- Category: Arts
- Written by Adele Ambrose
Gordon Parks (1912-2006)
Who is the man that would risk his neck for his brother man? Shaft! This line is so familiar to many of us, maybe because Shaft is an icon of black power. But who is the man responsible for Shaft? Well, he’s the late Gordon Parks.
A pioneer in black film-making, a world-renowned photographer, an accomplished author and composer; there aren’t enough descriptions for this Renaissance Man. Many of us will be familiar with his work as a photojournalist with LIFE magazine, but his photos were more than pictures in a magazine. These powerful images are recognized for giving a visual account of the civil rights movement. As a staff photographer with LIFE, he did spreads on gangs in Harlem, Black Muslims, Muhammad Ali, the Black Panther Party, and various celebrities capturing at once the poverty, and beauty of black power, images which have left a mark on Black History.
My fascination with Gordon Parks began in my 3rd year of University through an introduction to his books “A Choice of Weapons” and “To smile in autumn” autobiographies which showcase some of his most powerful photos.
His, is a story of triumph over poverty, of the will not only to survive but also to succeed. He is an inspiration to many not only because of his works’ popularity but because he defied the odds, in a society where the odds are still against young black men. Watching our budding visionaries hunt each other has made it clear that now risking your neck for your brother is passé.
Gordon Parks took risks for his people and won. His signature photograph “American Gothic" shows Ms. Ella Watson standing in front of the American flag, holding a broom and a mop. This is in marked contrast to Grant Wood's “American Gothic” which features a farmer with pitchfork and his wife, standing in front of their farmhouse. It was ingenious and it was controversial at the time; a scathing commentary on the treatment of African Americans. This image would go on to become the symbol of the pre-civil rights era''s treatment of minorities.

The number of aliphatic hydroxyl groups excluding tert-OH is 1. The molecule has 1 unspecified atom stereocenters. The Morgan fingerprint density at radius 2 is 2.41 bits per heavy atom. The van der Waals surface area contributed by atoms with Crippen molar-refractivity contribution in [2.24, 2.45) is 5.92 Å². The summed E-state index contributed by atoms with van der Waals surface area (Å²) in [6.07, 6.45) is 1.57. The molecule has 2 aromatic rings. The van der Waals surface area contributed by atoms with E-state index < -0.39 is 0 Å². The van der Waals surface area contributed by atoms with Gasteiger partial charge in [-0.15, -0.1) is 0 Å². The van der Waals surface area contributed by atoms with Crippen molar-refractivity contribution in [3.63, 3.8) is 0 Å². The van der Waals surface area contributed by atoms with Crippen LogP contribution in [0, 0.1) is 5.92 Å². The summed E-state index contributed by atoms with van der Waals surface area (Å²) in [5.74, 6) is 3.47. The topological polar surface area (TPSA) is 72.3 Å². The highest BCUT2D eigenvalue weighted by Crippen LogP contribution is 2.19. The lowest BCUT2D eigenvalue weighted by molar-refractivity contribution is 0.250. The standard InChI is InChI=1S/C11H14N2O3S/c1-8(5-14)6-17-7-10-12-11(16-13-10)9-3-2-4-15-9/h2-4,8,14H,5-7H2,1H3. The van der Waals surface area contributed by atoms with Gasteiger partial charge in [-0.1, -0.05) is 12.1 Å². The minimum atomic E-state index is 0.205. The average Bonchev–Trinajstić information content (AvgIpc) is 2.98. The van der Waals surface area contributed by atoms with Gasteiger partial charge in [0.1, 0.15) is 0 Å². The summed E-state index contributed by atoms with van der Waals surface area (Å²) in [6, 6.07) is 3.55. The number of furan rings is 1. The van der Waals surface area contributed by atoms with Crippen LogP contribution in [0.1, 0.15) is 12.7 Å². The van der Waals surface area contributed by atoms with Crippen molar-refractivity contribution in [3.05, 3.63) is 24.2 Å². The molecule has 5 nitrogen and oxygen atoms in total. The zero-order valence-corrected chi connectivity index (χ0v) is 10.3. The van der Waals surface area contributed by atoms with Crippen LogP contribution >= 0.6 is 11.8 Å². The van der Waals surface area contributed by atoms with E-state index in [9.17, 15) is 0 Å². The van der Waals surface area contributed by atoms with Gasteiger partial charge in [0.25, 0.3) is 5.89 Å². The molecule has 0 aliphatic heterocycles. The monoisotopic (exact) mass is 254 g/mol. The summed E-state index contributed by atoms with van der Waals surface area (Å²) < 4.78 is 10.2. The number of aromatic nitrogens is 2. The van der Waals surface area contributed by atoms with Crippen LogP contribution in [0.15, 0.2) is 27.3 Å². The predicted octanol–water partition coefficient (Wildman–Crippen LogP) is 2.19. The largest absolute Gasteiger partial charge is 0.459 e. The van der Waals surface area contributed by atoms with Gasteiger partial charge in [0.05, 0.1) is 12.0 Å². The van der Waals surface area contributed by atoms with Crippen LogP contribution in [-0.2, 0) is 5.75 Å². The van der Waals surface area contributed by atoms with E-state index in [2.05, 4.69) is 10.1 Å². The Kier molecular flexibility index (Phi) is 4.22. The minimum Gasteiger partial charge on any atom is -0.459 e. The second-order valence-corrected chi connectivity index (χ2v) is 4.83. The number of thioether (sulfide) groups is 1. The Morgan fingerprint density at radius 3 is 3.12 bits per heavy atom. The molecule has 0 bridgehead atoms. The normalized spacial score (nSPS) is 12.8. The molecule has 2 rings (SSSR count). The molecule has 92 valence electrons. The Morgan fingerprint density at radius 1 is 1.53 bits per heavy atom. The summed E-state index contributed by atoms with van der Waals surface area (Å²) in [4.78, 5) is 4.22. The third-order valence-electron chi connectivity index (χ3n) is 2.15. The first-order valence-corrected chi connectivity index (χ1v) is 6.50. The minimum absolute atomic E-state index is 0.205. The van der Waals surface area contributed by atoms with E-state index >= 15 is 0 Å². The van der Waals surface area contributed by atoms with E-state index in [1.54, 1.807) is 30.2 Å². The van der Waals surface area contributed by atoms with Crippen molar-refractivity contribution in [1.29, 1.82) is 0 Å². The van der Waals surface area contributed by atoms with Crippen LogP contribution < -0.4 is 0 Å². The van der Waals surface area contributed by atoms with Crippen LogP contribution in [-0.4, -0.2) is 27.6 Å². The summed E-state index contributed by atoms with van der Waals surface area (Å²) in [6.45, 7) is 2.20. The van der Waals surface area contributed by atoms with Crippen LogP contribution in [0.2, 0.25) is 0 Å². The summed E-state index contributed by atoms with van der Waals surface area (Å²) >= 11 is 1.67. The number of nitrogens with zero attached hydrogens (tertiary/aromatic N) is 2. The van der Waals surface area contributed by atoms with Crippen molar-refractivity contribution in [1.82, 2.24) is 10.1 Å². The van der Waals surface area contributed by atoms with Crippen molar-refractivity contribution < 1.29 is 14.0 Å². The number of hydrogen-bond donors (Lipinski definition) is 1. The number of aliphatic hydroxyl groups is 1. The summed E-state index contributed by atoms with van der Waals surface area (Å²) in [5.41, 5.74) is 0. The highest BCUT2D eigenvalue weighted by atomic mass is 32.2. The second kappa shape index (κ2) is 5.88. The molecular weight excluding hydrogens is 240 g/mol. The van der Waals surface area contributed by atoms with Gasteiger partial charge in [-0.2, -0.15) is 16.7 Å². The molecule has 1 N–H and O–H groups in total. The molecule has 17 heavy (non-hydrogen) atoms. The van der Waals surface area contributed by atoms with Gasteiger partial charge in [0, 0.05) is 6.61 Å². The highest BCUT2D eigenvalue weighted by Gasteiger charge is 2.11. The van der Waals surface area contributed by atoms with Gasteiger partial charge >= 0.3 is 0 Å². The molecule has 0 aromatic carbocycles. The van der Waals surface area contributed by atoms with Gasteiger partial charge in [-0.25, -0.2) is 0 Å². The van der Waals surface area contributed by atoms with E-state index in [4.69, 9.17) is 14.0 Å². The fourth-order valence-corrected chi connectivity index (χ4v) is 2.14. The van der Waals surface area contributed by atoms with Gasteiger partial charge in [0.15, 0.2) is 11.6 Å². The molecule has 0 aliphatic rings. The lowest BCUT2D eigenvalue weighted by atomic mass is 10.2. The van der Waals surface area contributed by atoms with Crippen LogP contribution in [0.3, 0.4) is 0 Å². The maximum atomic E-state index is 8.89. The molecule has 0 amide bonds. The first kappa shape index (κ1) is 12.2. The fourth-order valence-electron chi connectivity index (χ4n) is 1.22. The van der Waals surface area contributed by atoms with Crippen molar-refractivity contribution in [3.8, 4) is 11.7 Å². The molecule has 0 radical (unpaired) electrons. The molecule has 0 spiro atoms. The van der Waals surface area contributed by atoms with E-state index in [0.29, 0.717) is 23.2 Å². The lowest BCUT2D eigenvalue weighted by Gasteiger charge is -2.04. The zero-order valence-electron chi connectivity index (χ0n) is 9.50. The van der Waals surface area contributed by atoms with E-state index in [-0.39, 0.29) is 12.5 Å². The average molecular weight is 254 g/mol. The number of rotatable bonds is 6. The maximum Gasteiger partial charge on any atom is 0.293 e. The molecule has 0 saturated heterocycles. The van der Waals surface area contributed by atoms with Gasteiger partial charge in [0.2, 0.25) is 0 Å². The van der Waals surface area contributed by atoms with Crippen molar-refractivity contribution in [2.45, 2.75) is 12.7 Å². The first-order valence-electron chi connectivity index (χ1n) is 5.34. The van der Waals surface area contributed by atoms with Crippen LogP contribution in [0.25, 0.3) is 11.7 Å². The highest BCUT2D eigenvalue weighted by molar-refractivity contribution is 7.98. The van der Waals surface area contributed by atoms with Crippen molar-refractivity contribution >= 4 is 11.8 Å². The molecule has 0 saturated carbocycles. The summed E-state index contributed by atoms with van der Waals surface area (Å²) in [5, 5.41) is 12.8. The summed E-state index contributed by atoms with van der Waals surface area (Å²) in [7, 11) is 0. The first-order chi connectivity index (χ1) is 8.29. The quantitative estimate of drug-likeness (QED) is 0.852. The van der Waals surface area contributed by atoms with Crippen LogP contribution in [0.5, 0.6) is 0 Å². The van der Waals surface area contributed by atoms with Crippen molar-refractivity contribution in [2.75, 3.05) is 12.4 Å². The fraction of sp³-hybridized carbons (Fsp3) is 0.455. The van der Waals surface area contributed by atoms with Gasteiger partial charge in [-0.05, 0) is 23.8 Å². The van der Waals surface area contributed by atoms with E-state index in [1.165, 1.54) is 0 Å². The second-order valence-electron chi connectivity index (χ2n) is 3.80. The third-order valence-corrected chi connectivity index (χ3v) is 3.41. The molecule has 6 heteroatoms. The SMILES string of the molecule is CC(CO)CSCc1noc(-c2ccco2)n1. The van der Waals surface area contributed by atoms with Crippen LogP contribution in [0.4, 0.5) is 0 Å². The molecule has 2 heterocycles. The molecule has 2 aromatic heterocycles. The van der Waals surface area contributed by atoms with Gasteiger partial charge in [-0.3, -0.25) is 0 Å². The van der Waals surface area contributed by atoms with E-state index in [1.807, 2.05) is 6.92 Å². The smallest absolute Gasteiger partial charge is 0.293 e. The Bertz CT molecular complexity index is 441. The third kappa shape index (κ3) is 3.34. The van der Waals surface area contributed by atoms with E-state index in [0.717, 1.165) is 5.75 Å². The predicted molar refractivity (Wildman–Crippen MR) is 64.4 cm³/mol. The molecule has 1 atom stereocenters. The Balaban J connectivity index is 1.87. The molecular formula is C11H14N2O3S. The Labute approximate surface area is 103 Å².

Born to a poor family in Fort Scott , Kansas in 1912, Gordon Parks was the youngest of 15 children and only began to seriously consider photography as a career at the age of 25. Parks’s reason for taking a chance as a photographer is as inspirational as his work.
Although he already had a successful career as photographer he moved seamlessly into filmmaking. In 1968 he became the first African-American to produce and direct a film for a major studio thereby opening more doors. The film was “The Learning Tree,” which was based on the autobiographical novel of the same name written by Parks in 1963.
In 1971, he went on to direct “Shaft” which was such a commercial success that both he and Melvin Van Peebles will be remembered for crafting the genre of blaxploitation films. His determination to “drive failure from my dreams and to push on,” is one credo we should all follow.
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